Patients without orthopedic problems of the lower limb should be recommended to walk fast as a method of FT. Patients in unsupervised programs should train before they develop mild dyspnea. This approach eliminates the need to control the pulse. Many patients either cannot control their heart rate accurately, or become overly concerned with pulse interruptions caused by atrial or ventricular extrasystoles. Patients who train independently can be recommended to use the “conversational test” (that is, to train with a load that allows comfortable conversation) to assess the intensity of the FN. This level of load corresponds to the training recommended for cardiac patients.

Other components of comprehensive cardiac rehabilitation. In 1994, the American Heart Association recommended the expansion of cardiac rehabilitation programs with the inclusion of other strategies aimed at reducing cardiovascular risk. Among them are nutritional, psychological and social-labor counseling, as well as correction of such RFs as DLP, increased blood pressure and smoking. These components of secondary prevention of KBS, of course, are very important. It has repeatedly been shown that a decrease in lipid levels during treatment with statins leads to a decrease in the frequency of repeated cardiac events in patients with coronary heart disease (CHD). A review of 20 prospective cohort studies showed that in patients with CHD who give up smoking, the overall mortality rate decreases by 36%.

The inclusion of these aspects in cardiac rehabilitation programs requires a balance between the role of the staff of the cardiac rehabilitation program and the role of the polyclinic doctor. Cardiac rehabilitation program personnel usually provide advice on managing the FR, and also provide information on the interpretation of laboratory results and doctor’s instructions. In relation to the correction of lipid levels, the program staff can evaluate the results of laboratory tests and invite the patient to ask the attending physician for more stringent tactics to achieve the target cholesterol level.

Cardiac rehabilitation programs vary in counseling and patient education. Assessing the ability of patients to learn can increase the potential of educational programs. In many programs, the aerobic part of FT, when the patient is on the simulator, is used for training. In some programs, patients simply provide printed materials. Other programs use televisions and special video programs that provide information on risk factors and risk reduction. But in some programs, FT has been replaced by educational programs. We oppose this approach, given the positive physiological effects of physical training (FT).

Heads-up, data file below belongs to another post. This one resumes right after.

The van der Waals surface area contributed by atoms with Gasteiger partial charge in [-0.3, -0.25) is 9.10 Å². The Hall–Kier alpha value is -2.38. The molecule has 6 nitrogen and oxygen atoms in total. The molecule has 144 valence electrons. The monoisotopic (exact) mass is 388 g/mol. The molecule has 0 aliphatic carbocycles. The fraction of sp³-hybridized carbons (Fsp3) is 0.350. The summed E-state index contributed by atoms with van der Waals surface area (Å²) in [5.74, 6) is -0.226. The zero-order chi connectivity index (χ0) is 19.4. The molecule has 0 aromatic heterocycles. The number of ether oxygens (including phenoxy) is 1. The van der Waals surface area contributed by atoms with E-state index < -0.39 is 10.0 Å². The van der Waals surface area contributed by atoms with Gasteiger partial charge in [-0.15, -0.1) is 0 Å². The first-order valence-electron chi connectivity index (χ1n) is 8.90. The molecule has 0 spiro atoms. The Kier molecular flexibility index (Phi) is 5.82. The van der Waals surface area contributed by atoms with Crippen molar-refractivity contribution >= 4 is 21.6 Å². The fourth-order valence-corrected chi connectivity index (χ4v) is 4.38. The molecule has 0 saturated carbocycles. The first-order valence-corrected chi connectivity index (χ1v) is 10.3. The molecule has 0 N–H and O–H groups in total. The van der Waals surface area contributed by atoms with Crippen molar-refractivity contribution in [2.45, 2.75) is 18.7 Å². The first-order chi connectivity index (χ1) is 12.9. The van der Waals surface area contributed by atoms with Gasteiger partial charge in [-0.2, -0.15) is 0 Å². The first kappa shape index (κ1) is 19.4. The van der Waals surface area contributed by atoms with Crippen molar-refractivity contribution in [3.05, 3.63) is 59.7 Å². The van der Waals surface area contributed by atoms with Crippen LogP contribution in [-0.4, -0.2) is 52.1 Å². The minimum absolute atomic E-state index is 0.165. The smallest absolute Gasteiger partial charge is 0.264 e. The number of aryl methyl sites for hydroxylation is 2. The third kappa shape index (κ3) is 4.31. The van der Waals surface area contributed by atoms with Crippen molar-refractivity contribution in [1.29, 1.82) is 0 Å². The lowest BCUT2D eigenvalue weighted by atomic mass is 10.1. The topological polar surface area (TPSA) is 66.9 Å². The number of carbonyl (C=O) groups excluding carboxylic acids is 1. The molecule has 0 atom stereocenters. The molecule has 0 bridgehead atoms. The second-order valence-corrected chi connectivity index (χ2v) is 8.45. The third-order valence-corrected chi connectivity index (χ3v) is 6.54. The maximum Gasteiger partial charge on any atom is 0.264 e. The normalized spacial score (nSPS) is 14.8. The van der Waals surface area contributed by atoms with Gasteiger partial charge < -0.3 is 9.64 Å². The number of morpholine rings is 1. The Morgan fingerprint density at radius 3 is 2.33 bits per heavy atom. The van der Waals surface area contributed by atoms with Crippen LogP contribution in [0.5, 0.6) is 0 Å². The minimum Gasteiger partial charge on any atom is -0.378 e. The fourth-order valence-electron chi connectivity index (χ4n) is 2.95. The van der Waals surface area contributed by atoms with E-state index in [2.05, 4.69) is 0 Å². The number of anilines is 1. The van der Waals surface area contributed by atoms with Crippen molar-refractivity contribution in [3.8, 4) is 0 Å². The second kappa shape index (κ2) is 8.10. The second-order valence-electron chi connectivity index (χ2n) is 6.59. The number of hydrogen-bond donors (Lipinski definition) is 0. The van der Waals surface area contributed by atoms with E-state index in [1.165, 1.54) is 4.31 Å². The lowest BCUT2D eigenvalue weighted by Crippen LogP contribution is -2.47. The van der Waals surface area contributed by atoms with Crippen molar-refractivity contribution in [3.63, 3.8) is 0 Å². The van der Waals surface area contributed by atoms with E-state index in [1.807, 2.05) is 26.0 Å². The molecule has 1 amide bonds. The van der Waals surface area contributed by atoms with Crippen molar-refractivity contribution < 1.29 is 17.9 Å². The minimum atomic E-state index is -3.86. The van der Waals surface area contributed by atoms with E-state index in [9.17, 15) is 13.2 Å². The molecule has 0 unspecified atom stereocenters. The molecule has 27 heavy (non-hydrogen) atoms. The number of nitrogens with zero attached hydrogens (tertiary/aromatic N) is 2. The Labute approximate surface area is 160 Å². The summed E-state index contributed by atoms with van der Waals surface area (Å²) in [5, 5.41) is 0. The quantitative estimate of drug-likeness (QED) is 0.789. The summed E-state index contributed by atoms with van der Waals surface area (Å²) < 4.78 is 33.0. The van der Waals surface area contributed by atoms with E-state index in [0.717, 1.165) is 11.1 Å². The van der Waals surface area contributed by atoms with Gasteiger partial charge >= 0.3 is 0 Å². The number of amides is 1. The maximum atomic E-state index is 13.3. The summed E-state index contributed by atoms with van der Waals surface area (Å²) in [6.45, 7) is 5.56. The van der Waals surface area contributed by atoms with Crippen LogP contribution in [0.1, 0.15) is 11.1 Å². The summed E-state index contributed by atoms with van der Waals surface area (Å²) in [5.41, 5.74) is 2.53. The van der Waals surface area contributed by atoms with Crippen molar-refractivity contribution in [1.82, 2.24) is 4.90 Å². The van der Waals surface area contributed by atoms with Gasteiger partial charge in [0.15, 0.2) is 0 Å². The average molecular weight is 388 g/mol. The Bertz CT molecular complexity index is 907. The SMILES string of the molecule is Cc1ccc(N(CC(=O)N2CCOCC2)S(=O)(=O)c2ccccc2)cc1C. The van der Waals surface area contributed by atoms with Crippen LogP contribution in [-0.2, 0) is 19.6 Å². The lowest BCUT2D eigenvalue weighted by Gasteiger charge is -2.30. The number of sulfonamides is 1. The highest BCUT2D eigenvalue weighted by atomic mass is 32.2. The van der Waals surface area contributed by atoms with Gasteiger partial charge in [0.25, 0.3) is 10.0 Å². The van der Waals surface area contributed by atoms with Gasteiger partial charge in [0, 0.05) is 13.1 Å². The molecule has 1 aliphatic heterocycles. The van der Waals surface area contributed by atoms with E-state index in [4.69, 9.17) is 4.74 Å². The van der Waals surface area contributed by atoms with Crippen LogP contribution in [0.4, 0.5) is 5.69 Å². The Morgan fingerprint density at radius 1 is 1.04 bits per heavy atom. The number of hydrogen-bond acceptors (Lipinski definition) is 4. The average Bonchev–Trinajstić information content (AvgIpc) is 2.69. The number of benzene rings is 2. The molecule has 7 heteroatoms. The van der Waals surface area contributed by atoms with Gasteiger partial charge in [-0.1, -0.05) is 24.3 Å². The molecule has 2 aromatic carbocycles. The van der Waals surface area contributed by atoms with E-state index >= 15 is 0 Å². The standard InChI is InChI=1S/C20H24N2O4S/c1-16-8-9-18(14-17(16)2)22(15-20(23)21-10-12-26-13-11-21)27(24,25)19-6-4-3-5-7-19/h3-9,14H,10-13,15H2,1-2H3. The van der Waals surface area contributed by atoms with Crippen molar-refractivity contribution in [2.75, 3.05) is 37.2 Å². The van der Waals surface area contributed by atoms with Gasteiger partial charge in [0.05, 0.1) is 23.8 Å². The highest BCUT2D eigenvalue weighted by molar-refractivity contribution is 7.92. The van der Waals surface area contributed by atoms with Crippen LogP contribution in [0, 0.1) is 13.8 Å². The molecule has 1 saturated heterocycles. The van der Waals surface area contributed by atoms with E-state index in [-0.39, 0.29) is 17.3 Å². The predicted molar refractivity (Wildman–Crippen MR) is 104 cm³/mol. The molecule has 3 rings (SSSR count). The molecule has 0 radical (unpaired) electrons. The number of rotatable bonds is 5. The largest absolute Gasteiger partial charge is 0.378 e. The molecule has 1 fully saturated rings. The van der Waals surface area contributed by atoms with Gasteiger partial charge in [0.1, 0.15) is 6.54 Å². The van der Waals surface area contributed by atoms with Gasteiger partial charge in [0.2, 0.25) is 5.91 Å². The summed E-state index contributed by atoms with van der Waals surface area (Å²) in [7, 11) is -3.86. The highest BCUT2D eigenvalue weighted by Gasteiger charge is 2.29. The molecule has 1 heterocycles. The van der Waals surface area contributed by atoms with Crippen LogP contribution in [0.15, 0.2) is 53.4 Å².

Training programs can be creatively modified depending on the needs of patients, but should be complementary to the FT. Ideally, the components of the educational program on nutrition, lipid correction, smoking cessation and psychological problems should be provided by specialists from relevant fields of medicine, but usually all the components of the educational program are provided by the rehabilitation program staff.

Design and selection of physical training programs.

Before rehabilitation, patients should take an exercise test to eliminate the symptoms of ischemia or arrhythmias, which may require special intervention before physical activity. The load test also allows you to set the initial FN and determine the maximum heart rate for training. These tests are usually performed on the background of prescribed medication to get the heart rate, which is most likely to be during the FN.

Usually, physical training (PT) for cardiac rehabilitation has 3 phases: warm up (5 minutes), workout (20 minutes) and completion (5-15 minutes). Warm up consists of stretching and light gymnastics. Some static load, involving the use of light weights or power trainers, is performed, as a rule, after aerobic exercise as part of the third phase (completion). Exercises such as swinging the biceps, stretching the triceps, pushing up (for patients without problems in the shoulder girdle), shoulders, bending and half-squatting, increase the working capacity of patients to perform work tasks and daily loads, which often require lifting and carrying weights.